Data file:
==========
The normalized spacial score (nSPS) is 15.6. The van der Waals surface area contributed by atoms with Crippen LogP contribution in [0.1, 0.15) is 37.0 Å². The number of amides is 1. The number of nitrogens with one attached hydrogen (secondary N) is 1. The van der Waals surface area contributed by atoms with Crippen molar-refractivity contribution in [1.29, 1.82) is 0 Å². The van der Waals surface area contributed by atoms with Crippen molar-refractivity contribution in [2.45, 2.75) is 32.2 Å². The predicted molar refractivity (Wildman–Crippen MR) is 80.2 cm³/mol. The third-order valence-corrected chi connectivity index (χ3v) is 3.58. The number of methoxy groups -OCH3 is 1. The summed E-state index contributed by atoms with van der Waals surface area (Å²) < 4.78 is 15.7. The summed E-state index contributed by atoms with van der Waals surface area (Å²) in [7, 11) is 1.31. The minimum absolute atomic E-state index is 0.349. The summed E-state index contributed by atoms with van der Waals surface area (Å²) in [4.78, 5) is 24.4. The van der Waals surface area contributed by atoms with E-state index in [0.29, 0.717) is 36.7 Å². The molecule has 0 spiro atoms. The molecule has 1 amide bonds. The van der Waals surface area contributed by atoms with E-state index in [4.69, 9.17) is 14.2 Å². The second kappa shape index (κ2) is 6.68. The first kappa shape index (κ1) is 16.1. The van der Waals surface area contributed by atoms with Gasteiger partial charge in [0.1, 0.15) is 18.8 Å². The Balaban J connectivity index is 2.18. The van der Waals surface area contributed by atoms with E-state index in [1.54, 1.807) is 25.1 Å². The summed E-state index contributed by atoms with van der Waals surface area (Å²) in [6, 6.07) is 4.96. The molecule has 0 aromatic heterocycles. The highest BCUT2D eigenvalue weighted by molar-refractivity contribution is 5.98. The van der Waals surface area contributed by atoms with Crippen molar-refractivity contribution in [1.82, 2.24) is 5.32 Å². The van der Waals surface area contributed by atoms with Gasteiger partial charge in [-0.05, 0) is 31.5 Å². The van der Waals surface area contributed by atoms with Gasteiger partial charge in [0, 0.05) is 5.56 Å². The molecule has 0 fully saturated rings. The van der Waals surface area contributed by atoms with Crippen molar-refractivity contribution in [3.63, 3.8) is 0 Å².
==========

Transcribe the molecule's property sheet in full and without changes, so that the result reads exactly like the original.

The normalized spacial score (nSPS) is 15.6. The van der Waals surface area contributed by atoms with Crippen LogP contribution in [0.1, 0.15) is 37.0 Å². The number of amides is 1. The number of nitrogens with one attached hydrogen (secondary N) is 1. The van der Waals surface area contributed by atoms with Crippen molar-refractivity contribution in [1.29, 1.82) is 0 Å². The van der Waals surface area contributed by atoms with Crippen molar-refractivity contribution in [2.45, 2.75) is 32.2 Å². The predicted molar refractivity (Wildman–Crippen MR) is 80.2 cm³/mol. The third-order valence-corrected chi connectivity index (χ3v) is 3.58. The number of methoxy groups -OCH3 is 1. The summed E-state index contributed by atoms with van der Waals surface area (Å²) < 4.78 is 15.7. The summed E-state index contributed by atoms with van der Waals surface area (Å²) in [7, 11) is 1.31. The minimum absolute atomic E-state index is 0.349. The summed E-state index contributed by atoms with van der Waals surface area (Å²) in [4.78, 5) is 24.4. The van der Waals surface area contributed by atoms with E-state index in [0.29, 0.717) is 36.7 Å². The molecule has 0 spiro atoms. The molecule has 1 amide bonds. The van der Waals surface area contributed by atoms with E-state index in [4.69, 9.17) is 14.2 Å². The second kappa shape index (κ2) is 6.68. The first kappa shape index (κ1) is 16.1. The van der Waals surface area contributed by atoms with Gasteiger partial charge in [0.1, 0.15) is 18.8 Å². The Balaban J connectivity index is 2.18. The van der Waals surface area contributed by atoms with E-state index in [1.54, 1.807) is 25.1 Å². The summed E-state index contributed by atoms with van der Waals surface area (Å²) in [6, 6.07) is 4.96. The molecule has 0 aromatic heterocycles. The highest BCUT2D eigenvalue weighted by molar-refractivity contribution is 5.98. The van der Waals surface area contributed by atoms with Crippen molar-refractivity contribution in [1.82, 2.24) is 5.32 Å². The van der Waals surface area contributed by atoms with Gasteiger partial charge in [-0.05, 0) is 31.5 Å². The van der Waals surface area contributed by atoms with Gasteiger partial charge in [0, 0.05) is 5.56 Å². The molecule has 0 fully saturated rings. The van der Waals surface area contributed by atoms with Crippen molar-refractivity contribution in [3.63, 3.8) is 0 Å².